French lower house passes ban on burqa in public

13:21, July 14, 2010      

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French lower house of the parliament, the National Assembly, on Tuesday passed a bill with a majority support to ban burqa, an all-body veil that some Islamic women wear, in all public places in France.

In the afternoon, 335 legislators voted for the bill and only one voted against, successfully paving way for the bill to be decided by the Senate and then by the Constitutional Council in this autumn.

If finally approved, any woman wears such full-body and face- covering veil in any public places would be fined 150 euros (190 U. S. dollars) or take a citizenship lesson.

Any man violator, if convicted of forcing a woman to wear the burqa, would face a fine up to 30,000 euros (38,125 dollars) and one-year prison sentence.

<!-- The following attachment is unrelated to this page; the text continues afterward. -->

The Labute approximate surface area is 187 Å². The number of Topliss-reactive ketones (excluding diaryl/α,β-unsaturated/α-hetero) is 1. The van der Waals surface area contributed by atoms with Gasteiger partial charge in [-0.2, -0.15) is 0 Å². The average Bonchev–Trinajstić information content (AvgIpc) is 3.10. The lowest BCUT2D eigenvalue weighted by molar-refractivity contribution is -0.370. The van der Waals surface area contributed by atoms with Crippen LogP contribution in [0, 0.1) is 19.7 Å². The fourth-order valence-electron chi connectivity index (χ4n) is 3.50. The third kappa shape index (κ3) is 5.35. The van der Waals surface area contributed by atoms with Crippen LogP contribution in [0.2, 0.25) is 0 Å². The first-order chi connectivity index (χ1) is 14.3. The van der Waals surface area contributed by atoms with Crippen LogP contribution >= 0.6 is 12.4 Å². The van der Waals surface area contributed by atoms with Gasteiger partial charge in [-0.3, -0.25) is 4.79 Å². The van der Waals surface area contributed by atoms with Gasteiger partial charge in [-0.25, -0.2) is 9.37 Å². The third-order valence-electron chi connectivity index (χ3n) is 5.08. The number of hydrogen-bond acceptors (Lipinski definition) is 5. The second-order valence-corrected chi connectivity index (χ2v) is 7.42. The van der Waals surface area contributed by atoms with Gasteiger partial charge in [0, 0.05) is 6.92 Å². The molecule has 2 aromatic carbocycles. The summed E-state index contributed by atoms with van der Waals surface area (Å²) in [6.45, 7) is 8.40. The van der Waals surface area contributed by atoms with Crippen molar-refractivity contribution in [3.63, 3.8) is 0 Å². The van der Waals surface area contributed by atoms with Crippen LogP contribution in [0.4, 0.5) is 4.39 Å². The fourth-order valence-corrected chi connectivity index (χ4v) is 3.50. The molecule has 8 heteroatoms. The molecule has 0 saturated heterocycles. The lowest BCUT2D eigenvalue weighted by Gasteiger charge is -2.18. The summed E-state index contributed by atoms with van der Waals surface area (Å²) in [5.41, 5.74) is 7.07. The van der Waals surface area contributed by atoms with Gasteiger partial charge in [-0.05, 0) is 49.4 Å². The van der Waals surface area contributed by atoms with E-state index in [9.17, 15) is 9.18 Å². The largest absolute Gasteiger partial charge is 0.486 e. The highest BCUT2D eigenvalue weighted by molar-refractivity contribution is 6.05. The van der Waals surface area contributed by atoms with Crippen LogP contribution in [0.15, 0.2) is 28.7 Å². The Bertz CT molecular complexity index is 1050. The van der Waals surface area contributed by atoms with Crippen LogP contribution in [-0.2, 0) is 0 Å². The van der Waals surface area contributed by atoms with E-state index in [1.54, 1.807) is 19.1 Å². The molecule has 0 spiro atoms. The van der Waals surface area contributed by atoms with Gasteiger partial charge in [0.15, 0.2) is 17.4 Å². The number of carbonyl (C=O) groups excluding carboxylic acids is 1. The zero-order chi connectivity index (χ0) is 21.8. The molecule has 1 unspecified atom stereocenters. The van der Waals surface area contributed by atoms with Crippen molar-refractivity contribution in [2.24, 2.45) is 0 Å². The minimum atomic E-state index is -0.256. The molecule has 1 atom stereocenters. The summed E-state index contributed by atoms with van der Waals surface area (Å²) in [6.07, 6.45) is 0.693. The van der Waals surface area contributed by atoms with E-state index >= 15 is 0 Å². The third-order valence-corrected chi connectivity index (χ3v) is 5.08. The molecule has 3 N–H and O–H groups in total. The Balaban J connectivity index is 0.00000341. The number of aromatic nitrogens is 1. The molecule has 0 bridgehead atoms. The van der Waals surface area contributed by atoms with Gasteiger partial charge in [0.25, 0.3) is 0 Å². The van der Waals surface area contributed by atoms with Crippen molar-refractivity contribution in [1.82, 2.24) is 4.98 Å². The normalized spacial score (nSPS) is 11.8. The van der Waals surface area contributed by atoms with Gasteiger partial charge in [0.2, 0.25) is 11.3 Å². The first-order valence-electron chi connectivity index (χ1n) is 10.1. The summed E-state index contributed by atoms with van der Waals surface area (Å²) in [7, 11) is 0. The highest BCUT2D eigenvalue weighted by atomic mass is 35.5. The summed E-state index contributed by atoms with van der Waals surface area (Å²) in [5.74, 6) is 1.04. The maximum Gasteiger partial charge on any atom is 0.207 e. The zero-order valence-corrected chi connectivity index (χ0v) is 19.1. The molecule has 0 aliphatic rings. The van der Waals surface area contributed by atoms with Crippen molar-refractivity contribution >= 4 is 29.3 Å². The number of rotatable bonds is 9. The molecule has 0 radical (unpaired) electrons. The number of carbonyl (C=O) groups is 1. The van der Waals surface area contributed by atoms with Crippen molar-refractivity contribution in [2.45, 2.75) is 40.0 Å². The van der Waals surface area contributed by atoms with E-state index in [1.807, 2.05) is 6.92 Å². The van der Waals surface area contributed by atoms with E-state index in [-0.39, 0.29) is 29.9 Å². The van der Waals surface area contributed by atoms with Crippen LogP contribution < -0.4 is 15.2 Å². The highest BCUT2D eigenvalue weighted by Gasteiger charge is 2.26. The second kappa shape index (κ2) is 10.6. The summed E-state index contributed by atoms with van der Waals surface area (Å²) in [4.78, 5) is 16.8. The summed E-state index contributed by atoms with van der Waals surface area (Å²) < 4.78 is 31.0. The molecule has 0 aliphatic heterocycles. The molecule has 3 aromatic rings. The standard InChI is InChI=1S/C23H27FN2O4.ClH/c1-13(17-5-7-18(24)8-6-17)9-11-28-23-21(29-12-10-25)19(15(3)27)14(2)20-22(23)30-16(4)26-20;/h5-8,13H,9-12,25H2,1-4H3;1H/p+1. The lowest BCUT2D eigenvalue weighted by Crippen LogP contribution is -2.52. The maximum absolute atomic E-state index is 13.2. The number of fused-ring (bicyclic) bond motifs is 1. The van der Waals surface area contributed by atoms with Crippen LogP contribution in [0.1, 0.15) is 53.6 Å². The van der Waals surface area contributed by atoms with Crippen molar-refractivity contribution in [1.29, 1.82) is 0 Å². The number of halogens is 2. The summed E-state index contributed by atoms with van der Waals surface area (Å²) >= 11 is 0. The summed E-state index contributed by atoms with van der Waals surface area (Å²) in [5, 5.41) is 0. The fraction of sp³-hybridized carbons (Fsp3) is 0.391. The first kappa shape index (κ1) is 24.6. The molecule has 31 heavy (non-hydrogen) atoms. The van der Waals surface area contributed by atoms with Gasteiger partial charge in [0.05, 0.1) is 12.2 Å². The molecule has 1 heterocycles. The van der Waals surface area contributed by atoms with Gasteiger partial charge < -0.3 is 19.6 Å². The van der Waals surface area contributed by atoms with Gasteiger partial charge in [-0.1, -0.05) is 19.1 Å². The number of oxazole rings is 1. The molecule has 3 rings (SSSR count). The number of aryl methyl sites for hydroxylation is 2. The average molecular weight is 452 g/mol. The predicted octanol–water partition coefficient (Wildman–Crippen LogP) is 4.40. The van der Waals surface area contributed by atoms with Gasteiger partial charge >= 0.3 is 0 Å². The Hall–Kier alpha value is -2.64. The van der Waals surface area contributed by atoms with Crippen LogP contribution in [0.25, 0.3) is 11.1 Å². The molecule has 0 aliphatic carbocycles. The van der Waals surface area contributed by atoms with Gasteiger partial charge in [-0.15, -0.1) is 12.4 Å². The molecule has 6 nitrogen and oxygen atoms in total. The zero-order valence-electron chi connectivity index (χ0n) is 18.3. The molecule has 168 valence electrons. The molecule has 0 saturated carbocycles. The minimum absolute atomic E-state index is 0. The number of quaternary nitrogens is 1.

Earlier reports said foreign luxury buyers from Arab countries, who wear an "item of clothing that hides their face" in all public spaces, would also be imposed fines under the potential law.

France has the largest Muslim minority in the European Union, but there are only 1,900 women estimated by the Interior Ministry that wear full veils.

Since the central-right-wing UMP takes a majority seat in both French congress houses and the opposition Socialists said they supported the bill as well, it's likely to see a smooth way for the ban to go in the fall.

Belgium is the other European country moving to ban any clothing that covers the face. In cities like Brussels and Antwerp, a ban on burqas has been implemented and violators face fines or short jail terms.

Source: Xinhua

(Editor:张茜)

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